Steve McQueen's "12 Years a Slave" took another step on the long road to Oscar by winning the 2013 Toronto International Film Festival People's Choice Award. The critically acclaimed adaptation of Solomon Northup's harrowing true story received a standing ovation after both its Telluride Film Festival and Toronto premieres and was long seen as the frontrunner for this year's honor. The win should immediately assist Fox Searchlight, who produced and is distributing the picture, in convincing moviegoers and Academy members who might be concerned with the brutality depicted in the film to actually go see it.
Overall, this year's edition of the Toronto International Film Festival delivered a very strong slate of films. While some major titles such as Cannes players "All is Lost," "Nebraska" and "Inside Llewyn Davis" skipped a repeat at the traditional awards season-friendly event, TIFF could still claim the debuts of "Dallas Buyers Club," "August: Osage County" and quickly-picked-up acquisitions "Can A Song Save Your Life?" and "Bad Words," among others. There were reports that festival organizers were annoyed (like their Venice peers) that films such as "Prisoners," "Gravity" and "12 Years A Slave" all screened at Telluride first, but that didn't diminish the love from the Toronto audiences who saw them. In fact, those films were the talk of the festival even days after their Toronto premieres.
The other day, I described the race for the Best Foreign Language Film Oscar as being wide open. That’s still true, but I wonder if at least one nomination slot might now be emphatically spoken for. For in submitting Haifaa Al-Mansour’s “Wadjda” to the Academy, Saudi Arabia – despite never having taken part in the process before – have alighted on both a film and an accompanying narrative that voters could well find irresistible.
Woody Allen never does awards shows. When he popped up at the Oscars in 2002 in the wake of 9/11, it was a huge surprise, and a welcome one. He eschews this kind of stuff and has never been in attendance to accept any of the four Oscars or two Golden Globes he's received throughout his career.
So it's a little bit of a surprise that he's been bestowed -- however deservedly -- with the Hollywood Foreign Press Association's Cecil B. DeMille Award. After all, the organization would surely like him to be on hand to actually accept the lifetime achievement honor. It would be a little strange for a big fete without the guy in the wings to accept and give a speech, etc. Nevertheless, whether he shows up or not, it's an inarguable tip of the hat.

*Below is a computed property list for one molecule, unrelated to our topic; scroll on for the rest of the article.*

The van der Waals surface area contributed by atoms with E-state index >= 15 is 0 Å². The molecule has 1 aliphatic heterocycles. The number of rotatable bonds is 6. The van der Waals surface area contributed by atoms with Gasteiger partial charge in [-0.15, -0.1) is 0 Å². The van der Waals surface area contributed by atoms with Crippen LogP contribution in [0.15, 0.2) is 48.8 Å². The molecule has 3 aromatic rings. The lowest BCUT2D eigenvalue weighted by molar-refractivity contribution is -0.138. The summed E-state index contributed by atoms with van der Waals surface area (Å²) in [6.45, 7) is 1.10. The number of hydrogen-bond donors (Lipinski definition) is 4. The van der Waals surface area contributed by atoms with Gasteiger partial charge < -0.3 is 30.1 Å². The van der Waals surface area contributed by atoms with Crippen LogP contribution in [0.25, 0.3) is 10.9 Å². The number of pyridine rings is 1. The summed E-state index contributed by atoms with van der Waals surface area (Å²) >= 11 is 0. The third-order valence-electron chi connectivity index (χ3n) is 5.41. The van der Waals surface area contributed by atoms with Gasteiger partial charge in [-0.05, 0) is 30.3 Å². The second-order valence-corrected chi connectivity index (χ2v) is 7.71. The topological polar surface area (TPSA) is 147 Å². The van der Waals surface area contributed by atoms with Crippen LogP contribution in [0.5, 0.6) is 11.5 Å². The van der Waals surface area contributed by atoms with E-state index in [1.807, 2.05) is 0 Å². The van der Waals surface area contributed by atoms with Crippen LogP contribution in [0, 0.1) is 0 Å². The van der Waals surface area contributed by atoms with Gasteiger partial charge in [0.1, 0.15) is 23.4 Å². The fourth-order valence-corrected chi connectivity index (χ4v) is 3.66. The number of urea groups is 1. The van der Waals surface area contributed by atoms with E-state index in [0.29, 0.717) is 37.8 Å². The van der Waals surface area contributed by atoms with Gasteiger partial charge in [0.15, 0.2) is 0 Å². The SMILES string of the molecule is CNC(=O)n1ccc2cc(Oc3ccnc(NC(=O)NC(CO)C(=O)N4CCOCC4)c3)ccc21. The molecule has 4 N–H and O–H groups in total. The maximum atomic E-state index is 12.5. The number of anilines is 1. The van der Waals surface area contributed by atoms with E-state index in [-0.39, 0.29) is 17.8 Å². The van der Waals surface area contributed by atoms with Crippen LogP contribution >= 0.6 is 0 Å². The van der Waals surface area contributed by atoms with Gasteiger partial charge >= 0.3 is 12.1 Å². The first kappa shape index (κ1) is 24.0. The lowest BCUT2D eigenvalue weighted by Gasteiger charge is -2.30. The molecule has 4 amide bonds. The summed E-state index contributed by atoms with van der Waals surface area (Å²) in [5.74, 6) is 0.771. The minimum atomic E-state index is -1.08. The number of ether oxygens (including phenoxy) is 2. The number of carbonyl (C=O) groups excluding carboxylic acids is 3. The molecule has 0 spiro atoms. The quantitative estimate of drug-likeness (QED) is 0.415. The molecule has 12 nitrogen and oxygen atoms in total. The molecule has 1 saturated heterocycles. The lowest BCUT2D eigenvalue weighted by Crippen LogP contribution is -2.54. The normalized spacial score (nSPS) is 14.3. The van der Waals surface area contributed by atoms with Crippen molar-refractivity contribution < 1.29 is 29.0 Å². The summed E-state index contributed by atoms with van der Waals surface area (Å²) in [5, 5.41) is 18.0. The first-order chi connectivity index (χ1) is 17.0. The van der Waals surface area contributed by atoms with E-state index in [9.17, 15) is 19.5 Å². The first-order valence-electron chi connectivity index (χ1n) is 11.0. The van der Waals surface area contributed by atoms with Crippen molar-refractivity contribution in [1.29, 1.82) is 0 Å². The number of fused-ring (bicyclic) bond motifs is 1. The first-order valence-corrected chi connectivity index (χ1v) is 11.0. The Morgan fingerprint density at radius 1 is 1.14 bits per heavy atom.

TORONTO - Like everyone, actors make good choices and bad choices in their career. At this moment, Jake Gyllenhaal is working on a string of great choices. Since the back-to-back 2010 misfires "Prince of Persia: The Sands of Time" and "Love & Other Drugs," he has starred in the well-respected box office hit "Source Code," earned critical acclaim for the surprise success "End of Watch" and should have one of the biggest hits of his career when the ensemble thriller "Prisoners" opens later this month. Plus, he recently took a major creative chance with "Enemy," an experimental drama he shot with his director Denis Villeneuve before they collaborated on "Prisoners." Both "Enemy" and "Prisoners" debuted at the 2013 Toronto International Film Festival where the Oscar nominee sat down to talk, mostly, about the latter.
Fun fact: it's 10 years ago to the day that Sofia Coppola's "Lost in Translation" went on limited release in Los Angeles, mere days after doing the Venice-Telluride-Toronto stretch that was a rarer feat for prestige films then than it is now. In some respects, it does feel that long since we first laid eyes on Coppola's woozy Tokyo kinda-love story, which is not to say it doesn't hold up rather beautifully. The director's three subsequent films, albeit variations on a consistent theme, exhibit an arc of wearied, cooled maturity, while indie film festivals are still awash with atmospheric imitators that may or may not know the source of Coppola's own cribbing.
It's going to be one of those years, a season where so much is at stake that the back-biting begins very, very early. In fact, too early. We saw signs of these behind-the-scenes shenanigans last season when "Zero Dark Thirty" and "Les Misérables" lost their legit Best Picture-contending statuses in pressure-filled PR takedowns. It's only September and competing consultants and publicists already appear to be trying to influence the media to do their bidding. A few disparaging quotes heard across Toronto…
Those entering the Dolby Theatre on March 2, 2014 at the 86th annual Academy Awards will pass under the marquee named after a man who changed the art and science of movies, a man whose thumbprint is on the very form itself, a man who passed away earlier today at the age of 80.
Just three features into her career, Andrea Arnold has established herself as the kind of filmmaker I'll invest in (with faith if not finance) on pretty much any project she chooses to pursue. "Red Road" and "Fish Tank" were both richly sensual portrayals of modern working-class Britain that defied the Ken Loach-patented model of British social realism; both deservedly earned her Jury Prize wins at Cannes. (Both, moreover, built on the already lofty expectations set by her 2003 short "Wasp," another work of spiky grace amid the tower blocks. It won her an Oscar, in case you've forgotten.)
As it turned out, Hayao Miyazaki's "The Wind Rises" wasn't quite the mighty magnum opus we might have hoped from the Japanese animation master's farewell feature -- but at this stage, the man is a victim of his own high bar. It's still a lovely, distinctive and technically awe-inspiring achievement: the lulls in its biopic narrative pass fairly easily when the visuals are so consistently ravishing.